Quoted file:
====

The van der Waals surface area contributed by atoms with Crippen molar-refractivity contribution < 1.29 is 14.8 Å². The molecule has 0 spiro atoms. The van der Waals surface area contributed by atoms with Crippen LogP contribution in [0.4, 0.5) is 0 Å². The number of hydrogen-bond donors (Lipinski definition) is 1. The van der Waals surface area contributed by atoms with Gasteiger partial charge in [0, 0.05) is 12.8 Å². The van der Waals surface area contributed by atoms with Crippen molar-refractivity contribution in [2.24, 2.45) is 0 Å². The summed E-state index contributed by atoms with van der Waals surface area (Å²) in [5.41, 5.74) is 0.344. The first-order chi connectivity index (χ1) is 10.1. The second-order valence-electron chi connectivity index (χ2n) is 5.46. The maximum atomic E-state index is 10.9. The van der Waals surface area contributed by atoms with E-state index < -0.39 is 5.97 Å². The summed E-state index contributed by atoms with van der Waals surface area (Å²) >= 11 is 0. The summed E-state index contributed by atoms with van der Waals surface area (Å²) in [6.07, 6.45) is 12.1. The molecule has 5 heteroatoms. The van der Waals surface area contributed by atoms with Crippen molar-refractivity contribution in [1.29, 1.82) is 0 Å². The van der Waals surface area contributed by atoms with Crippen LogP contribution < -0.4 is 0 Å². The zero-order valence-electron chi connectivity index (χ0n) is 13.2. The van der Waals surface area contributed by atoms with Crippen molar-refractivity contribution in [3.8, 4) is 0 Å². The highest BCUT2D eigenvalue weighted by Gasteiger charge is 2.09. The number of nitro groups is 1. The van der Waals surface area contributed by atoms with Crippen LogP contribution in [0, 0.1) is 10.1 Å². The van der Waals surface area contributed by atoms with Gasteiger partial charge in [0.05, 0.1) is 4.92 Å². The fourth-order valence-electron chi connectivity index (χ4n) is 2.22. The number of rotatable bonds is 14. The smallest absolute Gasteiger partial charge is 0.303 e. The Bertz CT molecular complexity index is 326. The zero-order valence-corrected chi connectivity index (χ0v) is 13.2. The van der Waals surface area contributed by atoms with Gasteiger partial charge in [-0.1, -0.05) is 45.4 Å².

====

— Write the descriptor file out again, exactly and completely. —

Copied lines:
The van der Waals surface area contributed by atoms with Crippen molar-refractivity contribution < 1.29 is 14.8 Å². The molecule has 0 spiro atoms. The van der Waals surface area contributed by atoms with Crippen LogP contribution in [0.4, 0.5) is 0 Å². The number of hydrogen-bond donors (Lipinski definition) is 1. The van der Waals surface area contributed by atoms with Gasteiger partial charge in [0, 0.05) is 12.8 Å². The van der Waals surface area contributed by atoms with Crippen molar-refractivity contribution in [2.24, 2.45) is 0 Å². The summed E-state index contributed by atoms with van der Waals surface area (Å²) in [5.41, 5.74) is 0.344. The first-order chi connectivity index (χ1) is 10.1. The second-order valence-electron chi connectivity index (χ2n) is 5.46. The maximum atomic E-state index is 10.9. The van der Waals surface area contributed by atoms with E-state index < -0.39 is 5.97 Å². The summed E-state index contributed by atoms with van der Waals surface area (Å²) >= 11 is 0. The summed E-state index contributed by atoms with van der Waals surface area (Å²) in [6.07, 6.45) is 12.1. The molecule has 5 heteroatoms. The van der Waals surface area contributed by atoms with Crippen molar-refractivity contribution in [1.29, 1.82) is 0 Å². The van der Waals surface area contributed by atoms with Crippen LogP contribution < -0.4 is 0 Å². The zero-order valence-electron chi connectivity index (χ0n) is 13.2. The van der Waals surface area contributed by atoms with Crippen molar-refractivity contribution in [3.8, 4) is 0 Å². The highest BCUT2D eigenvalue weighted by Gasteiger charge is 2.09. The number of nitro groups is 1. The van der Waals surface area contributed by atoms with Crippen LogP contribution in [0, 0.1) is 10.1 Å². The van der Waals surface area contributed by atoms with Gasteiger partial charge in [0.05, 0.1) is 4.92 Å². The fourth-order valence-electron chi connectivity index (χ4n) is 2.22. The number of rotatable bonds is 14. The smallest absolute Gasteiger partial charge is 0.303 e. The Bertz CT molecular complexity index is 326. The zero-order valence-corrected chi connectivity index (χ0v) is 13.2. The van der Waals surface area contributed by atoms with Gasteiger partial charge in [-0.1, -0.05) is 45.4 Å².